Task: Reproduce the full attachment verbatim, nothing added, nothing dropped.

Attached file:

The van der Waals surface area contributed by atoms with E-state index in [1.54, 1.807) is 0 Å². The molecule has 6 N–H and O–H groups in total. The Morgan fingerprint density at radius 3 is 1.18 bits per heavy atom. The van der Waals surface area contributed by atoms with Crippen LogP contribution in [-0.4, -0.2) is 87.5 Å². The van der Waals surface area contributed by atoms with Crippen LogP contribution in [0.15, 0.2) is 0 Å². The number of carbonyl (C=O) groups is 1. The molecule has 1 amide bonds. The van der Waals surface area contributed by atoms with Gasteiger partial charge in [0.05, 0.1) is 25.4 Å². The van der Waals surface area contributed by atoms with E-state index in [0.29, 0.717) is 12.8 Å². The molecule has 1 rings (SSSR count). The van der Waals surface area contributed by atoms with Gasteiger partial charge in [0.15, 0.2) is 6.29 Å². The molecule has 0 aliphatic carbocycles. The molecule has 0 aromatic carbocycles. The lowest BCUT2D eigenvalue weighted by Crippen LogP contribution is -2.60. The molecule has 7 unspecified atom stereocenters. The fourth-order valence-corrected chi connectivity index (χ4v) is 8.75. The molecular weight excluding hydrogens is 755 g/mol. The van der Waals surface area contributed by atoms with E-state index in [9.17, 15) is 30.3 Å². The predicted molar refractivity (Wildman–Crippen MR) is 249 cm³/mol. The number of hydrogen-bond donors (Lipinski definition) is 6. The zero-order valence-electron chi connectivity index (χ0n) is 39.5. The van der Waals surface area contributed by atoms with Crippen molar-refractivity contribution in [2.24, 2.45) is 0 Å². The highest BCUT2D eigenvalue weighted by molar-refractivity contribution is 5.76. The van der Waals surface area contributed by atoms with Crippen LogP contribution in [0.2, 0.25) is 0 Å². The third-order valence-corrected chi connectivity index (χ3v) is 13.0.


The van der Waals surface area contributed by atoms with E-state index in [1.54, 1.807) is 0 Å². The molecule has 6 N–H and O–H groups in total. The Morgan fingerprint density at radius 3 is 1.18 bits per heavy atom. The van der Waals surface area contributed by atoms with Crippen LogP contribution in [-0.4, -0.2) is 87.5 Å². The van der Waals surface area contributed by atoms with Crippen LogP contribution in [0.15, 0.2) is 0 Å². The number of carbonyl (C=O) groups is 1. The molecule has 1 amide bonds. The van der Waals surface area contributed by atoms with Gasteiger partial charge in [0.05, 0.1) is 25.4 Å². The van der Waals surface area contributed by atoms with E-state index in [0.29, 0.717) is 12.8 Å². The molecule has 1 rings (SSSR count). The van der Waals surface area contributed by atoms with Gasteiger partial charge in [0.15, 0.2) is 6.29 Å². The molecule has 0 aliphatic carbocycles. The molecule has 0 aromatic carbocycles. The lowest BCUT2D eigenvalue weighted by Crippen LogP contribution is -2.60. The molecule has 7 unspecified atom stereocenters. The fourth-order valence-corrected chi connectivity index (χ4v) is 8.75. The molecular weight excluding hydrogens is 755 g/mol. The van der Waals surface area contributed by atoms with E-state index in [9.17, 15) is 30.3 Å². The predicted molar refractivity (Wildman–Crippen MR) is 249 cm³/mol. The number of hydrogen-bond donors (Lipinski definition) is 6. The zero-order valence-electron chi connectivity index (χ0n) is 39.5. The van der Waals surface area contributed by atoms with Crippen molar-refractivity contribution in [2.24, 2.45) is 0 Å². The highest BCUT2D eigenvalue weighted by molar-refractivity contribution is 5.76. The van der Waals surface area contributed by atoms with Crippen LogP contribution in [0.2, 0.25) is 0 Å². The third-order valence-corrected chi connectivity index (χ3v) is 13.0.